Category Archives: Red tide, algae

Amusing Monday: Odd-looking pyrosomes more familiar in the tropics

“I have just watched the moon set in all her glory, and looked at those lesser moons, the beautiful Pyrosoma, shining like white-hot cylinders in the water.”English biologist Thomas H. Huxley, 1849

Warmer-than-normal waters off the coast of Oregon, Washington and British Columbia may be responsible for an invasion of all sorts of creatures normally found to the south in more tropical waters. None of these animals has attracted more attention than the bright bioluminescent pyrosomes, which showed up last spring as the waters of the Pacific Ocean were returning to normal temperatures.

Pyrosomes — which comes from the Greek word “pyro,” meaning fire, and “soma,” meaning body —are large colonies of small tunicates. These are invertebrates that feed by filtering sea water. The individual tunicates, called zooids, hook together to form tubes. The intake siphon of each zooid is aligned to the outside of the tube, while each discharge siphon is aligned to the inside.

The pyrosomes seen in Northwest waters so far are relatively small, thus fitting their nickname “sea pickles.” Nevertheless, they have impressed scientists who have observed them. The first video, above, was made in late July during the 2017 Nautilus Expedition along the West Coast (Water Ways, Sept. 4).

Hilarie Sorensen, a University of Oregon graduate student, participated in a research cruise in May, traveling from San Francisco to Newport in search of jellyfish that had invaded Northwest waters over the previous two years. She didn’t find the jellies she hoped to see, but she was blown away by the pyrosomes, some more than two feet long, and she wondered what they were up to.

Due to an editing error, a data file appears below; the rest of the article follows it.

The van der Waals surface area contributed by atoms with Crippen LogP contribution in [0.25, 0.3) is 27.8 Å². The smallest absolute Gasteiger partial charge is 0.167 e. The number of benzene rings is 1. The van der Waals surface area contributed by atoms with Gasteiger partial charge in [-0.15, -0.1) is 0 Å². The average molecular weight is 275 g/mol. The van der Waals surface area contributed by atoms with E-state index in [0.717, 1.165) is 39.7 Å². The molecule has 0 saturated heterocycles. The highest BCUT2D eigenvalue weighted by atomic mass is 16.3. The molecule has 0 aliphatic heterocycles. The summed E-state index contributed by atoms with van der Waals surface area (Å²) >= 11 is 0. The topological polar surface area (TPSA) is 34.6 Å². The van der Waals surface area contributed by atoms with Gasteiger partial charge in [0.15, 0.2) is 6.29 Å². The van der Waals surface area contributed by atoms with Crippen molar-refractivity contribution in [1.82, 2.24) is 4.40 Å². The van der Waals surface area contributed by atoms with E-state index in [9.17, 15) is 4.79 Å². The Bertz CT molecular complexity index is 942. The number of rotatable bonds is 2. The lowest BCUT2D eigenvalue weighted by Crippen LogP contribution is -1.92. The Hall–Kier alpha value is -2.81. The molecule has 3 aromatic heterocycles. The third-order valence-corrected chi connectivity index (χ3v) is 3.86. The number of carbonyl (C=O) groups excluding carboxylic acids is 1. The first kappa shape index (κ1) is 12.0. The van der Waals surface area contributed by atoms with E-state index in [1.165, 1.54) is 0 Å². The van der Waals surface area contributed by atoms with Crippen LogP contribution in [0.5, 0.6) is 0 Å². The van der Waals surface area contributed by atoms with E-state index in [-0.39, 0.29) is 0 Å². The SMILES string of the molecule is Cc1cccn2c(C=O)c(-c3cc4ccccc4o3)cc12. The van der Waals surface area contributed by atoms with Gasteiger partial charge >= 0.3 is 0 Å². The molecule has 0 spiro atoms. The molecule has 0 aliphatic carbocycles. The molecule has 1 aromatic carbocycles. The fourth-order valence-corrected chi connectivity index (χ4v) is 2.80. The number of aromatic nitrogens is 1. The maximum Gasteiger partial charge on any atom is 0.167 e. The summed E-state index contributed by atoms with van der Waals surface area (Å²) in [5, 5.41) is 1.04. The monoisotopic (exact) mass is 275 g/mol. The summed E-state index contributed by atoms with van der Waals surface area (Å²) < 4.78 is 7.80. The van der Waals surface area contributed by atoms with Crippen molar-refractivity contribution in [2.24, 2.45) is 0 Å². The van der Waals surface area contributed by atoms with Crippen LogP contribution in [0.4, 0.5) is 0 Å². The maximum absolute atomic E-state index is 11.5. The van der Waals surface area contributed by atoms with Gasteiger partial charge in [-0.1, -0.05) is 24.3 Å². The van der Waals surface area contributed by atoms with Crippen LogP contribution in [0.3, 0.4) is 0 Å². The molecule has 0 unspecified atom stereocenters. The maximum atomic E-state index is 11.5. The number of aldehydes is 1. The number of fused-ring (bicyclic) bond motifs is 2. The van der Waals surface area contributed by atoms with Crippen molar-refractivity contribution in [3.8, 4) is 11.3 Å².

“I am interested in how short- and long-term physical changes in the ocean impact biology,” Hilary was quoted as saying in a UO news release. “With all of these pyrosomes this year, I would like to further explore the relationship between their distribution, size and abundance with local environmental conditions.”

Reporter Craig Welch wrote about the recent findings for National Geographic. He quoted Laurie Weitkamp, a biologist with NOAA’s Northwest Fisheries Science Center: “For something that’s never really been here before, the densities are just mind-boggling,” she said. “We’re just scratching our heads.”

Even more impressive are the giant pyrosomes that have not shown up in Northwest waters, at least so far. They are rare even in tropical locales. Check out the second video, which shows a pyrosome found in the Canary Islands in North Africa and estimated to be about 12 feet long.

The third video was filmed in Tasmania south of Australia by Michael Baron of Eaglehawk Dive Centre. It shows both a giant pyrosome and a salp, another colonial creature formed of larger individuals. For the full story on the pyrosome, go to the BBC Two program, “Unidentified glowing object: nature’s weirdest events.”

Another good video on YouTube shows a giant pyrosome in the Maldive Islands off southern India.

Oddly enough, pyrosomes seem to light up in response to light, according to information posted on an invertebrate zoology blog at the University of California at Davis. The colonies may also light up in response to electrical stimulation or physical prodding.

When an individual zooid has activated its luminescence, it will trigger a chain reaction throughout the colony with nearby zooids lighting up in turn.

“When many pyrosomes are present in the same general area it’s possible to observe a vivid array of bright, pale lights produced by the many animals,” said Ian Streiter in the blog post.

“It was just this sort of observation that led the great Thomas Huxley (‘Darwin’s Bulldog’) to remark in 1849: ‘I have just watched the moon set in all her glory, and looked at those lesser moons, the beautiful Pyrosoma, shining like white-hot cylinders in the water.’